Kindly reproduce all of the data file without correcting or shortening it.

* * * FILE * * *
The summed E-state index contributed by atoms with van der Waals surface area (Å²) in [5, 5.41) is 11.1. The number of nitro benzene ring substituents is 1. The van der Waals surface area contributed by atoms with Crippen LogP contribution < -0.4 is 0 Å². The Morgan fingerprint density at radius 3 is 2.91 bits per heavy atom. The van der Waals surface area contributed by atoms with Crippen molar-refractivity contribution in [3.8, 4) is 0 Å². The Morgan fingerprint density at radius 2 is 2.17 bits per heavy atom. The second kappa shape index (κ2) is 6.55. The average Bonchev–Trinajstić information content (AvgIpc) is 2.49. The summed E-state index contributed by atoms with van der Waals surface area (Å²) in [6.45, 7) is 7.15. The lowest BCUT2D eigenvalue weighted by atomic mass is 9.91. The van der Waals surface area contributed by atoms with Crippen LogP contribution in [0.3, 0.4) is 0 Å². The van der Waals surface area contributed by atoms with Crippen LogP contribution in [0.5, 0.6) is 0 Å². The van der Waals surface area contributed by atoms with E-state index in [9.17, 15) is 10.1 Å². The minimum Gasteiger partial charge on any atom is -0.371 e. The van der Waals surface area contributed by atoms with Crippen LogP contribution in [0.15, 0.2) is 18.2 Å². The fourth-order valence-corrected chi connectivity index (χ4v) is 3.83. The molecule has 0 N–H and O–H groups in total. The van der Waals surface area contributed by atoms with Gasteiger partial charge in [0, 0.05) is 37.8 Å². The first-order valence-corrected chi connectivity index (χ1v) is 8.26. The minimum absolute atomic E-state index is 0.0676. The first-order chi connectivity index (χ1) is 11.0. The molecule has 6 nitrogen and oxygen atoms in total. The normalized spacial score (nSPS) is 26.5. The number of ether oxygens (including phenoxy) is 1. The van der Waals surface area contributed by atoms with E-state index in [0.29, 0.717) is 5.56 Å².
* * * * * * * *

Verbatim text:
The summed E-state index contributed by atoms with van der Waals surface area (Å²) in [5, 5.41) is 11.1. The number of nitro benzene ring substituents is 1. The van der Waals surface area contributed by atoms with Crippen LogP contribution < -0.4 is 0 Å². The Morgan fingerprint density at radius 3 is 2.91 bits per heavy atom. The van der Waals surface area contributed by atoms with Crippen molar-refractivity contribution in [3.8, 4) is 0 Å². The Morgan fingerprint density at radius 2 is 2.17 bits per heavy atom. The second kappa shape index (κ2) is 6.55. The average Bonchev–Trinajstić information content (AvgIpc) is 2.49. The summed E-state index contributed by atoms with van der Waals surface area (Å²) in [6.45, 7) is 7.15. The lowest BCUT2D eigenvalue weighted by atomic mass is 9.91. The van der Waals surface area contributed by atoms with Crippen LogP contribution in [0.3, 0.4) is 0 Å². The van der Waals surface area contributed by atoms with Crippen LogP contribution in [0.5, 0.6) is 0 Å². The van der Waals surface area contributed by atoms with E-state index in [9.17, 15) is 10.1 Å². The minimum Gasteiger partial charge on any atom is -0.371 e. The van der Waals surface area contributed by atoms with Crippen LogP contribution in [0.15, 0.2) is 18.2 Å². The fourth-order valence-corrected chi connectivity index (χ4v) is 3.83. The molecule has 0 N–H and O–H groups in total. The van der Waals surface area contributed by atoms with Gasteiger partial charge in [0, 0.05) is 37.8 Å². The first-order valence-corrected chi connectivity index (χ1v) is 8.26. The minimum absolute atomic E-state index is 0.0676. The first-order chi connectivity index (χ1) is 11.0. The molecule has 6 nitrogen and oxygen atoms in total. The normalized spacial score (nSPS) is 26.5. The number of ether oxygens (including phenoxy) is 1. The van der Waals surface area contributed by atoms with E-state index in [0.29, 0.717) is 5.56 Å².